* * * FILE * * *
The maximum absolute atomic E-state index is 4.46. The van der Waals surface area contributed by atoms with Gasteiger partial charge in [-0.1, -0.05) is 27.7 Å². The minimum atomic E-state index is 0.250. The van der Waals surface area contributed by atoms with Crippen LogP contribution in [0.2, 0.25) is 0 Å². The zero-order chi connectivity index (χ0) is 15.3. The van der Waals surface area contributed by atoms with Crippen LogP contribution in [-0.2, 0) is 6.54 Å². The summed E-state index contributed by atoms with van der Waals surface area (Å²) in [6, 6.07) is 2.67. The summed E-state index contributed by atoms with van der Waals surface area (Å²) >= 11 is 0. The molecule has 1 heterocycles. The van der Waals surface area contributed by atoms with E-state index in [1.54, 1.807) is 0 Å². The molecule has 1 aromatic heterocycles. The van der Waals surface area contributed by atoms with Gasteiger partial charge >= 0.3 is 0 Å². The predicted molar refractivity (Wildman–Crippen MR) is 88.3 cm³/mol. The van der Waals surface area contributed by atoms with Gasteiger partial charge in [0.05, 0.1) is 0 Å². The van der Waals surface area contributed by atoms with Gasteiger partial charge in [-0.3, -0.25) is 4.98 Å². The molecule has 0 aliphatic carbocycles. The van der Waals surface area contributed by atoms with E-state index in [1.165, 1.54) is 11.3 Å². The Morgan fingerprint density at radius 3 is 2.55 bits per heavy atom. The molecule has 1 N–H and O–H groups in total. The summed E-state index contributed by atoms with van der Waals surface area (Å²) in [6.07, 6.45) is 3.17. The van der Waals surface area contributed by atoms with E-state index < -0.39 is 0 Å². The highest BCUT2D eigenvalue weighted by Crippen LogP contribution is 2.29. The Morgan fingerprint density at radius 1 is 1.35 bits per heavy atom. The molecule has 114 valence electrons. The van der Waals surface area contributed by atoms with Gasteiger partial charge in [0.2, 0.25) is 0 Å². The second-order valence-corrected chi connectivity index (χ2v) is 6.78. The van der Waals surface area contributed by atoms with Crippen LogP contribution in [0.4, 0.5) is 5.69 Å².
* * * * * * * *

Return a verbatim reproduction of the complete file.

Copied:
The maximum absolute atomic E-state index is 4.46. The van der Waals surface area contributed by atoms with Gasteiger partial charge in [-0.1, -0.05) is 27.7 Å². The minimum atomic E-state index is 0.250. The van der Waals surface area contributed by atoms with Crippen LogP contribution in [0.2, 0.25) is 0 Å². The zero-order chi connectivity index (χ0) is 15.3. The van der Waals surface area contributed by atoms with Crippen LogP contribution in [-0.2, 0) is 6.54 Å². The summed E-state index contributed by atoms with van der Waals surface area (Å²) in [6, 6.07) is 2.67. The summed E-state index contributed by atoms with van der Waals surface area (Å²) >= 11 is 0. The molecule has 1 heterocycles. The van der Waals surface area contributed by atoms with E-state index in [1.54, 1.807) is 0 Å². The molecule has 1 aromatic heterocycles. The van der Waals surface area contributed by atoms with Gasteiger partial charge >= 0.3 is 0 Å². The predicted molar refractivity (Wildman–Crippen MR) is 88.3 cm³/mol. The van der Waals surface area contributed by atoms with Gasteiger partial charge in [0.05, 0.1) is 0 Å². The van der Waals surface area contributed by atoms with Gasteiger partial charge in [-0.3, -0.25) is 4.98 Å². The molecule has 0 aliphatic carbocycles. The van der Waals surface area contributed by atoms with E-state index in [1.165, 1.54) is 11.3 Å². The Morgan fingerprint density at radius 3 is 2.55 bits per heavy atom. The molecule has 1 N–H and O–H groups in total. The summed E-state index contributed by atoms with van der Waals surface area (Å²) in [6.07, 6.45) is 3.17. The van der Waals surface area contributed by atoms with E-state index < -0.39 is 0 Å². The highest BCUT2D eigenvalue weighted by Crippen LogP contribution is 2.29. The Morgan fingerprint density at radius 1 is 1.35 bits per heavy atom. The molecule has 114 valence electrons. The van der Waals surface area contributed by atoms with Gasteiger partial charge in [0.2, 0.25) is 0 Å². The second-order valence-corrected chi connectivity index (χ2v) is 6.78. The van der Waals surface area contributed by atoms with Crippen LogP contribution in [0.4, 0.5) is 5.69 Å².